“I’ve been talking to Alberto and, now that the decision has been made (to go forward)…I found him very determined,” says Sky Italia executive VP of programming Nicola Maccanico, a former Warner Bros. exec with close ties to the Italian and international film communities.

“The world is split into two groups,” adds Maccanico, “those who are sticking their head under the sand and waiting for the storm to be over, and those who have understood that we have to help each other and we have to try new things.” He thinks that in terms of titles, Barbera will have plenty of great movies to chose from.

However, there is still no clarity at this stage about how Venice’s slimmed-down lineup will be structured, or what it will look like. Barbera’s decisions will be based first on how many films the Lido screening venues — and possibly at least one outdoor arena in Venice proper — will be able to accommodate.

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Adam Driver at the Lido Beach in 2019 Shutterstock

Italy’s safety protocol for movie theaters, which will be allowed to reopen for business on June 15, and theoretically also applies to the Venice fest, is currently capped to a limit of 200 spectators per venue. But that limitation is expected to change.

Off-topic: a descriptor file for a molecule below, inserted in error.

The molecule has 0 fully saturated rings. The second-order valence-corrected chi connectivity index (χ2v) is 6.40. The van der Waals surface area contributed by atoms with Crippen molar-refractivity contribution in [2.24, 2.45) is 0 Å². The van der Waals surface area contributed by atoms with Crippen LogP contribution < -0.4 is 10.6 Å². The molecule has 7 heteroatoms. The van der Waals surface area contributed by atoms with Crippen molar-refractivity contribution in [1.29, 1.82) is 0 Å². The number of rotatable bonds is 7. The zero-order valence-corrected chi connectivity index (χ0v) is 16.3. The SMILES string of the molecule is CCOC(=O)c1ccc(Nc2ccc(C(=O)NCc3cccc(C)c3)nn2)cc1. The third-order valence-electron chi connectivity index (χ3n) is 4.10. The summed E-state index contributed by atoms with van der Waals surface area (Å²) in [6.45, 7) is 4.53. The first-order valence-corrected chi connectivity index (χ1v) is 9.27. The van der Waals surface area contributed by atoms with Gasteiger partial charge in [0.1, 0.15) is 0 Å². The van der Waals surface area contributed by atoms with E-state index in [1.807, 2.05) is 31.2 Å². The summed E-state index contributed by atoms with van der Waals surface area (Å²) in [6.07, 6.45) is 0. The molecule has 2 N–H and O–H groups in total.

Meanwhile, Italy on June 3 will open its international borders to travelers from the European Union, initially, with the travel ban for other countries expected to be lifted in short order.

Giorgio Gosetti, chief of the Lido’s independently-run Venice Days section, modeled on the Cannes Directors’ Fortnight, says that as far as directors, talent, producers, executives and journalists are concerned, “We can expect between 30-40% of the usual turnout.”

Interestingly, submissions for Venice Days are roughly double what they were at this point last year, with 350 titles already vying for a slot, notes Gosetti. His biggest challenge “is to try and understand what this (coronavirus) experience can teach us in terms of renewing the festival formula.”

“Press conferences at festivals have become crusty affairs,” Gosetti says. “So it’s worth using this opportunity to think about different modalities” such as using digital for both film screenings for those who are unable to attend the physical fest as well as for press junkets.